Unsanctioned SaaS purchases might make up a significant portion of your budget - or they might not. How’s that? Then-Secretary of Defense Donald Rumsfeld said it best during a news briefing on Iraq: “There are also unknown unknowns - the ones we don’t know we don’t know.”
What we do know is this: Studies from both Gartner and the Everest Group report that Shadow IT comprises between 30-50% of IT spending. SaaS purchases are bound to make up some portion of that number, given the proliferation of SaaS in the marketplace.
It might start rather innocently by empowering employees to try out any tools that would make them more efficient and effective at their jobs. And then it snowballs, as employees continue to make purchases with no oversight or approval. IT and procurement officers are left with no visibility, their only option to manually pick through ERP or expense software to identify SaaS spend.
Employees still need access to critical SaaS tools, and businesses need to know where their money is going in order to optimize spend. What can be done to address the growing problem of unsanctioned SaaS?
If you can relate to the scenario above, you’re not alone. There is a light at the end of the tunnel - but you have to do some serious work to bring unsanctioned SaaS purchases into your purview. Below is our recommended plan for getting - and maintaining - total SaaS purchase visibility.
Make it a safe space.
Before you take any action, think about how to frame the conversation with employees. This is not about wrist-slapping - it’s about gathering a centralized view of the company’s expenditures. Your goal is to make sure the employees get what they need in the most cost-effective way possible.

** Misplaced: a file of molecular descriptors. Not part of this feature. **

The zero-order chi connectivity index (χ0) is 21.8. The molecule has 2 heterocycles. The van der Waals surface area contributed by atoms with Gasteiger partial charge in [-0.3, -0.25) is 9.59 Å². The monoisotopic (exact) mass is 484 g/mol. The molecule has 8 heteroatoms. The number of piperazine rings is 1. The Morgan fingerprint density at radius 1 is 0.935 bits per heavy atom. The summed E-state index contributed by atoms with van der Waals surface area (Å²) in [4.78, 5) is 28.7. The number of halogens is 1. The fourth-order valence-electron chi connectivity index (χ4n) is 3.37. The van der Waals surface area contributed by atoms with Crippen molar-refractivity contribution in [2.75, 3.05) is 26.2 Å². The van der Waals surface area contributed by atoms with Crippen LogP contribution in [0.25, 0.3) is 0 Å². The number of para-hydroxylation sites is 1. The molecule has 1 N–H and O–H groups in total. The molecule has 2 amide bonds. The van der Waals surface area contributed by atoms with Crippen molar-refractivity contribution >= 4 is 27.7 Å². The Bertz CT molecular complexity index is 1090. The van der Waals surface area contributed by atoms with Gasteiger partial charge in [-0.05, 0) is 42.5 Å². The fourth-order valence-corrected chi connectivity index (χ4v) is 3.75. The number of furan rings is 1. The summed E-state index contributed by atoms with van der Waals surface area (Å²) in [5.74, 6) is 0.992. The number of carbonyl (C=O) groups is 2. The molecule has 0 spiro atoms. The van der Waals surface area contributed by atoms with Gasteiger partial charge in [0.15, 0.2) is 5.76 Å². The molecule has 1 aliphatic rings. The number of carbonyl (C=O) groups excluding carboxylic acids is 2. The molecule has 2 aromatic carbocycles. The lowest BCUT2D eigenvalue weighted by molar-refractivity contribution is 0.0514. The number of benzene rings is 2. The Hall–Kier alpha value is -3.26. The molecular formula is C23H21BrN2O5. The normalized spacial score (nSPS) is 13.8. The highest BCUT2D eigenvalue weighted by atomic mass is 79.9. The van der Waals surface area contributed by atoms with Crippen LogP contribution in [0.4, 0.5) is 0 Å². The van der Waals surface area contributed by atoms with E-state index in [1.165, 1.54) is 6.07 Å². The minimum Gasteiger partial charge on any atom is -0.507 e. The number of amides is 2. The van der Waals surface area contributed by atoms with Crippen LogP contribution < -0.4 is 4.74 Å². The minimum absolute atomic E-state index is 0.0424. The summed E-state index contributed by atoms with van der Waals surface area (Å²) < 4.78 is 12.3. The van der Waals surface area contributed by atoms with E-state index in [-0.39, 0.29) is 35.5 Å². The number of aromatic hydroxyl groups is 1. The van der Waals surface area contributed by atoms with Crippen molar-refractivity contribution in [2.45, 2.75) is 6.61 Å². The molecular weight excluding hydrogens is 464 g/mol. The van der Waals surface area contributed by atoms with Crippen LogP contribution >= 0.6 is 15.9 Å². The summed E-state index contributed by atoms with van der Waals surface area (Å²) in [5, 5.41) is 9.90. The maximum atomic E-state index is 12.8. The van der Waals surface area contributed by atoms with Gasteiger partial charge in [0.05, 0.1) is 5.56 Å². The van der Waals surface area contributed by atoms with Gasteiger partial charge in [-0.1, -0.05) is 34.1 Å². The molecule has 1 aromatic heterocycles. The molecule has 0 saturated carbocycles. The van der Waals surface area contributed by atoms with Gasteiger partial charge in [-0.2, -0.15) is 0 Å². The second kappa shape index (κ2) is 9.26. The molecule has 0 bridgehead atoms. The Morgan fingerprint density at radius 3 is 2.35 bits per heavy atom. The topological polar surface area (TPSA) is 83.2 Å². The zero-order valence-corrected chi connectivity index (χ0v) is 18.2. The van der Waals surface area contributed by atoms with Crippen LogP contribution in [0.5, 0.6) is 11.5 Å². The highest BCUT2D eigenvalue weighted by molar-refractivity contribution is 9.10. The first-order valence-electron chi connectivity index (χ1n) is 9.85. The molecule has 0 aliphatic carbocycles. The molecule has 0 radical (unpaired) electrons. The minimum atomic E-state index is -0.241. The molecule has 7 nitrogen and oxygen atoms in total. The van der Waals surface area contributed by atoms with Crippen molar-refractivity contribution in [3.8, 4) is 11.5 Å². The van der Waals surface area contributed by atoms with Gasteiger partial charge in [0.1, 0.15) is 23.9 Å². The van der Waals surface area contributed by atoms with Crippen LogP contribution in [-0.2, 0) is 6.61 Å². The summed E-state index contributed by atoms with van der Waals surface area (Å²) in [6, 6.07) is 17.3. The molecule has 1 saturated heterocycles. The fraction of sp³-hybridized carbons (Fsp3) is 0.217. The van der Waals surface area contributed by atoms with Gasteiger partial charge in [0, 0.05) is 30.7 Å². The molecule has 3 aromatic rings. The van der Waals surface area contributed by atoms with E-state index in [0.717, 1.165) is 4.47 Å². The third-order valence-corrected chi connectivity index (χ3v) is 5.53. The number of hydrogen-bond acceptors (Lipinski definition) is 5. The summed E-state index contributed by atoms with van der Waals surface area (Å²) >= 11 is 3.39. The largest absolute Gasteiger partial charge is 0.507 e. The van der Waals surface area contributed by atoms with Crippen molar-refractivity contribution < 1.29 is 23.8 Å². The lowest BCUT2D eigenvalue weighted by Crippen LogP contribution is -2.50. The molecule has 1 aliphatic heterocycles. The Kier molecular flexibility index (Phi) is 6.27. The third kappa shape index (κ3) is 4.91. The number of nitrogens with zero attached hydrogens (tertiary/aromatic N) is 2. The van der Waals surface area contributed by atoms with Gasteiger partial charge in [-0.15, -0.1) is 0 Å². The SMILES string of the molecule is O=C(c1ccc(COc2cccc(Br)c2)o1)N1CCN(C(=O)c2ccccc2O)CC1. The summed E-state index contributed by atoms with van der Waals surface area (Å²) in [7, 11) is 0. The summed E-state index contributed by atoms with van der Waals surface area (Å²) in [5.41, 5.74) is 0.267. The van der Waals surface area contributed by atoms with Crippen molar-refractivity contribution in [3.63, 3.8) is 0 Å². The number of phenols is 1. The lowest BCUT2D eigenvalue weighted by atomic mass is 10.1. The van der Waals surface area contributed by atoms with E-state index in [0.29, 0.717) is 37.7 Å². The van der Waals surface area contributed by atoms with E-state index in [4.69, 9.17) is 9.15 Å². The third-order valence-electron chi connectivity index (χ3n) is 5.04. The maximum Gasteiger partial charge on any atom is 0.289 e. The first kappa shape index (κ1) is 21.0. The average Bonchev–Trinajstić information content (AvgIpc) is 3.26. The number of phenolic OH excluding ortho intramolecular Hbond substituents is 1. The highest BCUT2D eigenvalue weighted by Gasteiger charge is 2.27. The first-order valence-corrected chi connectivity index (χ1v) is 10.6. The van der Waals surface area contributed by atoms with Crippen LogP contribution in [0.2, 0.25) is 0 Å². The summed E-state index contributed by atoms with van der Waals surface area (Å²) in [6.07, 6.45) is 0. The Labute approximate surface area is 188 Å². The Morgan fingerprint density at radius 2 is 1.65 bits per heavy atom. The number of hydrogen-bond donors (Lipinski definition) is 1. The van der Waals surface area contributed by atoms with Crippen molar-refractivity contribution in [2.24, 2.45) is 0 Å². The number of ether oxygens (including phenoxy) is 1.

With that in mind, create a communication plan to share the new strategy. Write an email message (or even a few) introducing the new initiative, share a presentation at a regular company meeting, or even consider making a video explaining the problem and the solution in a fun way. Maybe throw in an incentive for the first group of people to come forward and report their purchases.
Offer an easy way to gather data on unsanctioned SaaS purchases.
Put some thought into how you ask for the information, and don’t ask employees to email it to you. What tools do you or your staff already use to gather information? An online survey tool, helpdesk ticketing system, or a workflow in your ERP could all be options. Look at the ones with the highest response rates.
Once you’ve decided on the format, make a short of list of data inputs. A few pieces of data like the person’s name and department, the SaaS tool they purchased, what they use it for, the type of license and cost, and the method of payment may be all you need to track down and categorize SaaS purchases.
Gather up the unsanctioned SaaS data and match it up to your records.
If you’ve done your homework and and are proactive about SaaS vendor management, you already have a list of your known SaaS vendors. Armed with the data on unsanctioned SaaS purchases, match it up to your existing list.